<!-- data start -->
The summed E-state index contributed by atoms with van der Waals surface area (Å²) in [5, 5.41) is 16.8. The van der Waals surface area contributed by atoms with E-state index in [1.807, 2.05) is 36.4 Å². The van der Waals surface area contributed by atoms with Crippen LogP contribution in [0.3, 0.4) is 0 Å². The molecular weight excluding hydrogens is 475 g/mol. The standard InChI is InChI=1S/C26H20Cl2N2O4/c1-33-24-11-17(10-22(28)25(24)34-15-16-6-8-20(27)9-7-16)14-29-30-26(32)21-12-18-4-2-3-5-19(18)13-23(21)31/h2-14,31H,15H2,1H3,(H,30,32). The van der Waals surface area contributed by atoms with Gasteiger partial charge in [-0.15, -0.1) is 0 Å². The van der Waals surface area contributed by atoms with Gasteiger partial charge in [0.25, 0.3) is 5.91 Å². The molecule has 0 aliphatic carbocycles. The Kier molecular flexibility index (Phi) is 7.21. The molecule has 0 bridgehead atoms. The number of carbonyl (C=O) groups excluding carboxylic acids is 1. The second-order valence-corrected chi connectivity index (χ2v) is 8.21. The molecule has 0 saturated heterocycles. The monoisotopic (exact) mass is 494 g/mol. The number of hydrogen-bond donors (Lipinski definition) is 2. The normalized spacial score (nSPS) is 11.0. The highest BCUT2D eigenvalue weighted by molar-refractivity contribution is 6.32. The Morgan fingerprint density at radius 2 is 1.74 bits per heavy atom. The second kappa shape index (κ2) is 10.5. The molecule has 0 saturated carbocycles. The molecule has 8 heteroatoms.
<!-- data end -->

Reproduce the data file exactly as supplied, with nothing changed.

The summed E-state index contributed by atoms with van der Waals surface area (Å²) in [5, 5.41) is 16.8. The van der Waals surface area contributed by atoms with E-state index in [1.807, 2.05) is 36.4 Å². The van der Waals surface area contributed by atoms with Crippen LogP contribution in [0.3, 0.4) is 0 Å². The molecular weight excluding hydrogens is 475 g/mol. The standard InChI is InChI=1S/C26H20Cl2N2O4/c1-33-24-11-17(10-22(28)25(24)34-15-16-6-8-20(27)9-7-16)14-29-30-26(32)21-12-18-4-2-3-5-19(18)13-23(21)31/h2-14,31H,15H2,1H3,(H,30,32). The van der Waals surface area contributed by atoms with Gasteiger partial charge in [-0.15, -0.1) is 0 Å². The van der Waals surface area contributed by atoms with Gasteiger partial charge in [0.25, 0.3) is 5.91 Å². The molecule has 0 aliphatic carbocycles. The Kier molecular flexibility index (Phi) is 7.21. The molecule has 0 bridgehead atoms. The number of carbonyl (C=O) groups excluding carboxylic acids is 1. The second-order valence-corrected chi connectivity index (χ2v) is 8.21. The molecule has 0 saturated heterocycles. The monoisotopic (exact) mass is 494 g/mol. The number of hydrogen-bond donors (Lipinski definition) is 2. The normalized spacial score (nSPS) is 11.0. The highest BCUT2D eigenvalue weighted by molar-refractivity contribution is 6.32. The Morgan fingerprint density at radius 2 is 1.74 bits per heavy atom. The second kappa shape index (κ2) is 10.5. The molecule has 0 saturated carbocycles. The molecule has 8 heteroatoms.